Many people do believe that global warming will affect the poles more than the tropics, thus decreasing the earth's temperature gradient. However, at the same time, more general energy is going into the system. Therefore, i tend to believe that global warming will increase convective precipitation such as summer thunderstorms, 'monsoonal' patterns associated with differential land and ocean heating, and other generally localized storms such as hurricanes - while decreasing the severity of the fronts associated with the polar jet stream in the temperate areas. What this will mean is more violent localized storms, with possible long periods of drought in temperate areas such as the Midwest where most precipitation comes from interractions with the polar jet stream. This being said, i agree with the premise stated by Ja Son that the weather may become more severe in some ways.

I think the best way to predict the effects of warmer climates is to look back at times when the climate was warmer. In the time of the dinosaurs, the climate was warmer, in part because all the carbon which was later locked up in oil was still cycling through the systems of the earth. (until humans found it and started burning it again) At this time, there were no ice caps and no deserts. The earth was dominated by large shallow seas and vast swamps and jungles. Tropical forests grew as far north as England. These conditions might be conductive to great biodiversity in some areas... but they are probably not very good for us humans, a species which prefers drier grassland areas.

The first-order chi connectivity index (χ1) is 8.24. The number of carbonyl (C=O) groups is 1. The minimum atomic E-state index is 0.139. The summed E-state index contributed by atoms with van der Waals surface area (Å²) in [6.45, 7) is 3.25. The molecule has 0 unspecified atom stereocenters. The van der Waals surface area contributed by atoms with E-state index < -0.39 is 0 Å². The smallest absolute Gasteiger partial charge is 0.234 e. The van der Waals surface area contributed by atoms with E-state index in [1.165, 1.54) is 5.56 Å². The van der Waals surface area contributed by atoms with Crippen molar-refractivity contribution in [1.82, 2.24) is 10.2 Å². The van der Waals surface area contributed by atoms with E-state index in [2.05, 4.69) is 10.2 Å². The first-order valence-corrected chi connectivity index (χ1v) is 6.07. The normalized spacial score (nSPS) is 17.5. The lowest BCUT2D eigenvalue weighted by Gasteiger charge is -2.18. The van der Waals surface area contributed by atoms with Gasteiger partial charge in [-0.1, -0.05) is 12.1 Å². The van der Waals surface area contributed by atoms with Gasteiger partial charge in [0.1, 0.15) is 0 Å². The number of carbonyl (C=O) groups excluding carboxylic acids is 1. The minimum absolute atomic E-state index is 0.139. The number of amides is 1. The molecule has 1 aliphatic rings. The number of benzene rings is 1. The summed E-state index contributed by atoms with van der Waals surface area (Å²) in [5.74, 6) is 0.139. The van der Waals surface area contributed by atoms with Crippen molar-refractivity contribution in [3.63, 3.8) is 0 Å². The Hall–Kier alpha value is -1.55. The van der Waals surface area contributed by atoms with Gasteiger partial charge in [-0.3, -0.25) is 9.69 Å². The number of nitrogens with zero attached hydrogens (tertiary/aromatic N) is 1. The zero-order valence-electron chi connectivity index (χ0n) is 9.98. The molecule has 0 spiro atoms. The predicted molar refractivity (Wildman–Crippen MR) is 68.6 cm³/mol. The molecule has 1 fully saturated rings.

Incidentally, the El Nino pattern does not actually decrease hurricanes.. it just changes where they occur. In El Nino, the hurricanes in the Atlantic become less intense, but hurricanes in the east Pacific become much more abundant and intense. In fact, in the summer of 1997, a hurricane obtained such strength that it almost was able to strike Los Angeles still as a catergory 1 storm.. but the steering currents of the atmosphere prevailed and moved it harmlessly out to sea.

Also, El Nino is not a net warming of the Earth's waters, it is just a warning in some areas. In El Nino patterns, the water is actually cooler than normal near southeastern Asia, causing monsoons to fail and massive droughts.